CHARLOTTE – When new linebackers coach Steve Russ hits the practice field this offseason, he'll be both coaching Superman and coaching against Superman.
That's a longtime nickname for quarterback Cam Newton, but it's also a name that Russ and other assistant coaches at Wake Forest pinned on then-Boston College linebacker Luke Kuechly around the time the Panthers drafted Newton in 2011.
"Luke Kuechly was tearing up the ACC. They couldn't stop him," Russ said. "They had to game-plan around him, and then the game plan didn't work."
Now it's up to Russ to devise game plans related to Kuechly – ones that will maximize his already accomplished game.
It's a unique challenge for a coach with a unique background, a former NFL player and a former Air Force player, coach and officer who is now preparing to coach on the pro level for the first time.
"Going back to my military days, you've got people that are learning how to fly in undergraduate pilot training, and then you've got the top of the food chain. But those guys still go to training, even the top guns," Russ said. "Every single player has got to know that I'm there to help them become the very best they can be – even if it's Thomas Davis who has been playing for 13 years.
"It's giving the fighter pilots the information that they can use so that they can complete their mission effectively. I have to be able to do that for them and be able to satisfy them intellectually too because guys like that want that – give it to me, give it to me, give it to me."
Russ said he's honored to be heading up such a heady group, and that he'll collaborate with Kuechly, Davis and Shaq Thompson to come up with ways to make arguably the best linebacking corps in the NFL better still. Though coaches aren't allowed to talk football with their players during this dead period, the process of getting on the same page has begun.
"I talked to Luke and Shaq on my interview and just let them know a little bit about me and my coaching philosophy. TD was down in Orlando (at the Pro Bowl)," Russ said. "I'm not trying to be their new best friend, not trying to wear them out, but I would like them to get a feel for me before we're allowed to meet.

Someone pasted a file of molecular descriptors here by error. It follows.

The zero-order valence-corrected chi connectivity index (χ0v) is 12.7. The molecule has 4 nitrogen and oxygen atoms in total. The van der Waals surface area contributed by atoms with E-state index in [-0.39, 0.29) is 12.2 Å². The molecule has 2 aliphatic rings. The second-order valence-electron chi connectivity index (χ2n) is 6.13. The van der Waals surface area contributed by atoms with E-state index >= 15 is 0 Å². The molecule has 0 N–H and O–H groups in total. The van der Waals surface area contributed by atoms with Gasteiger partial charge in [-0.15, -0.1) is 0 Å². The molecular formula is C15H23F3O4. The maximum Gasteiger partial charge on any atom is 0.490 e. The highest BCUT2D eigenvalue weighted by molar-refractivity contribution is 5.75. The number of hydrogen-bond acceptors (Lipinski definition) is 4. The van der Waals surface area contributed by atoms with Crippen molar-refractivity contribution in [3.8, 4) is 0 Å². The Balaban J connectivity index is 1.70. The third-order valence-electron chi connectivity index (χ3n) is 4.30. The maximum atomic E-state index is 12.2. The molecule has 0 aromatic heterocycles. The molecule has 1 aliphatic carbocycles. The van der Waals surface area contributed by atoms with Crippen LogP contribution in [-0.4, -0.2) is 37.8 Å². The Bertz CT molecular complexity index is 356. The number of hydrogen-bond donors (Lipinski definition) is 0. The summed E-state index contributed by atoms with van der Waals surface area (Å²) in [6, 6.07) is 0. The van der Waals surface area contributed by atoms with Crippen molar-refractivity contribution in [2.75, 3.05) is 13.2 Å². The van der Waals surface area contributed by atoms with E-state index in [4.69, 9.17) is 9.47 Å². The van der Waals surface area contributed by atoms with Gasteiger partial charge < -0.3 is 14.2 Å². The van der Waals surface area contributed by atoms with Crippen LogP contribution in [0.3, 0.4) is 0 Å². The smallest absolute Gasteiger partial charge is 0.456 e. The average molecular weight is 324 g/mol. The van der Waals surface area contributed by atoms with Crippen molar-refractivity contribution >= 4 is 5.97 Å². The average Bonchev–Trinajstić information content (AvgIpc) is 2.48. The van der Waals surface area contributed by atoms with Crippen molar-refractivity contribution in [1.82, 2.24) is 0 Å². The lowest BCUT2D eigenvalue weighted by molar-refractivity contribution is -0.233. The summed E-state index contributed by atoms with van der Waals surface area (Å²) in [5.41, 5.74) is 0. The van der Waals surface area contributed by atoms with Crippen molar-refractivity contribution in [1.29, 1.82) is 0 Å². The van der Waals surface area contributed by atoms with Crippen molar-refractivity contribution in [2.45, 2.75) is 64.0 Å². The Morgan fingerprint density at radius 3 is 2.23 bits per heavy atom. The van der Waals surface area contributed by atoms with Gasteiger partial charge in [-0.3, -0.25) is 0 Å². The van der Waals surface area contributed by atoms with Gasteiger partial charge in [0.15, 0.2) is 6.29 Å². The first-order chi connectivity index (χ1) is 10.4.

"It always starts with building trust and respect, and then if you can show them specific things – little things – that may help them be a little bit more efficient in their movement or with a certain technique, you can help them in that way. It's about applying their gifts, their talents in a way that's going to maximize it even more."
Russ knows a thing or two about getting the most out of a football player regardless of talent level because it's how he lived his life prior to coaching. The Wisconsin native played linebacker for three seasons at Air Force, then became just the fifth (and there have only been two more since) player in the history of the service academy to be selected in the NFL Draft.
Taken by the Broncos in the seventh round of the 1995 draft, Russ first had to log two years of active duty before he could possibly play as a pro, a scenario that made him even a longer shot than most seventh-rounders.
"My first job in the Air Force was an assistant strength coach – that was my first nine months of service – and then I went on to be a systems acquisition/contracting at Wright-Patterson Air Force Base in Dayton, Ohio," Russ said. "I did that for the other 15 months, and my vacations were my two training camps and preseason games to be sure I was learning the system and the speed of the game and so I wasn't out of sight, out of mind."
That dedication paid off. After his military service, Russ stuck with the Broncos from 1997-2000, capping the first two seasons with Super Bowl triumphs.
"It's been an amazing journey," Russ said.
After his playing days, Russ' coaching career began in 2001 as linebackers coach at Ohio University. That's the same year another coach joined the Ohio staff coming off a military stint, one that had just served three seasons as defensive coordinator at the Naval Academy Preparatory School in Rhode Island.
His name? Eric Washington - the Panthers' longtime defensive line coach turned defensive coordinator.
"He's somebody you're instantly drawn to and instantly respect – not just as a coach but as a man," Russ said of Washington. "It's been a lot of fun to watch what he's been able to do and how he's grown, and now to think that we cut our teeth together as coaches is pretty phenomenal.
"I couldn't be more appreciative of him extending this opportunity, and Coach (Ron) Rivera as well."
Washington was at Ohio for three years before heading to Northwestern and then on to the NFL. Russ stayed as Ohio another year before heading to Syracuse, then Wake Forest, then back to Air Force in 2012. He spent the past six seasons at his alma mater, the last four as defensive coordinator before joining the Panthers.
"Not only to be able to coach and teach on a stage like this, but to inherit a room with Luke and TD and Shaq and the rest of the guys – it's the ultimate group of professionals and certainly one of the best linebacking corps in the league," Russ said. "Every bit of advice I heard from anybody who made the transition from college to the NFL was, 'Be you.' When I teach and communicate, I hope it will be in line with what they want and need and expect.
"I've got to be on the top of my game."